Translator Disclaimer
31 March 2016 A technique for multi-dimensional optimization of radiation dose, contrast dose, and image quality in CT imaging
Author Affiliations +
The purpose of this study was to substantiate the interdependency of image quality, radiation dose, and contrast material dose in CT towards the patient-specific optimization of the imaging protocols. The study deployed two phantom platforms. First, a variable sized phantom containing an iodinated insert was imaged on a representative CT scanner at multiple CTDI values. The contrast and noise were measured from the reconstructed images for each phantom diameter. Linearly related to iodine-concentration, contrast to noise ratio (CNR), was calculated for different iodine-concentration levels. Second, the analysis was extended to a recently developed suit of 58 virtual human models (5D-XCAT) with added contrast dynamics. Emulating a contrast-enhanced abdominal image procedure and targeting a peak-enhancement in aorta, each XCAT phantom was “imaged” using a CT simulation platform. 3D surfaces for each patient/size established the relationship between iodine-concentration, dose, and CNR. The Sensitivity of Ratio (SR), defined as ratio of change in iodine-concentration versus dose to yield a constant change in CNR was calculated and compared at high and low radiation dose for both phantom platforms. The results show that sensitivity of CNR to iodine concentration is larger at high radiation dose (up to 73%). The SR results were highly affected by radiation dose metric; CTDI or organ dose. Furthermore, results showed that the presence of contrast material could have a profound impact on optimization results (up to 45%).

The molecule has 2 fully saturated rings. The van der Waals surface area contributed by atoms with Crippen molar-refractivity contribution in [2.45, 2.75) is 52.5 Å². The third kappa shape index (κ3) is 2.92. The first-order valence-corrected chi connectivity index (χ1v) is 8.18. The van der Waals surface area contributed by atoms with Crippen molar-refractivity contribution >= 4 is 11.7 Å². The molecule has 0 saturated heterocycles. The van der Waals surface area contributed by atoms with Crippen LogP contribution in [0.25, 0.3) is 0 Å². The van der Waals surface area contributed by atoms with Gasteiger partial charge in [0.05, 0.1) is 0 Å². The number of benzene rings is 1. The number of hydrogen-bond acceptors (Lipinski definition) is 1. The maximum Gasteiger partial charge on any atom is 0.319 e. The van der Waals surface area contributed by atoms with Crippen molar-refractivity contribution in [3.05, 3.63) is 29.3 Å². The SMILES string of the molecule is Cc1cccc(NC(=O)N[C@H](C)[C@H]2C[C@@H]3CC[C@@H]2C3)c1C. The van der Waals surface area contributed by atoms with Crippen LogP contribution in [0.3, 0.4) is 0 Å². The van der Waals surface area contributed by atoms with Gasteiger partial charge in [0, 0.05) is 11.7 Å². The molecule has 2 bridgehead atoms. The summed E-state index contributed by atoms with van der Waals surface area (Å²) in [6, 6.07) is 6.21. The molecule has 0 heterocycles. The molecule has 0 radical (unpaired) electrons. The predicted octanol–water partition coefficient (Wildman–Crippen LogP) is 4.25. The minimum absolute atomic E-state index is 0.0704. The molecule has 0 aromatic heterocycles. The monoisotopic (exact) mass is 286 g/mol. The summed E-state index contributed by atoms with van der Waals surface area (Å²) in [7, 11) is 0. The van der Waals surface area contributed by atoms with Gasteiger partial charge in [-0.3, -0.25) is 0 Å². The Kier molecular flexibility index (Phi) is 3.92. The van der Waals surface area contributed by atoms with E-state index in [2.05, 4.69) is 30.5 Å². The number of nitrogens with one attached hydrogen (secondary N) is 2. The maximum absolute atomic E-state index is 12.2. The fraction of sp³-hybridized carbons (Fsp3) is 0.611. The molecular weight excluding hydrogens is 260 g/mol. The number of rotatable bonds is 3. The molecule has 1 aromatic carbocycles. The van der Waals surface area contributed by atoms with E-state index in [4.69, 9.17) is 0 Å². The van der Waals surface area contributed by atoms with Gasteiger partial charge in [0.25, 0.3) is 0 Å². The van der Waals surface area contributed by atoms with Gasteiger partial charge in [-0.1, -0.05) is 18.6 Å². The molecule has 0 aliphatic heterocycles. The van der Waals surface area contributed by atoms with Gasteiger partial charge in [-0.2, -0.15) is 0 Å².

© (2016) COPYRIGHT Society of Photo-Optical Instrumentation Engineers (SPIE). Downloading of the abstract is permitted for personal use only.
Pooyan Sahbaee, Ehsan Abadi, Jeremiah Sanders, Marc Becchetti, Yakun Zhang, Greeshma Agasthya, Paul Segars, and Ehsan Samei "A technique for multi-dimensional optimization of radiation dose, contrast dose, and image quality in CT imaging", Proc. SPIE 9783, Medical Imaging 2016: Physics of Medical Imaging, 97833F (31 March 2016);

Back to Top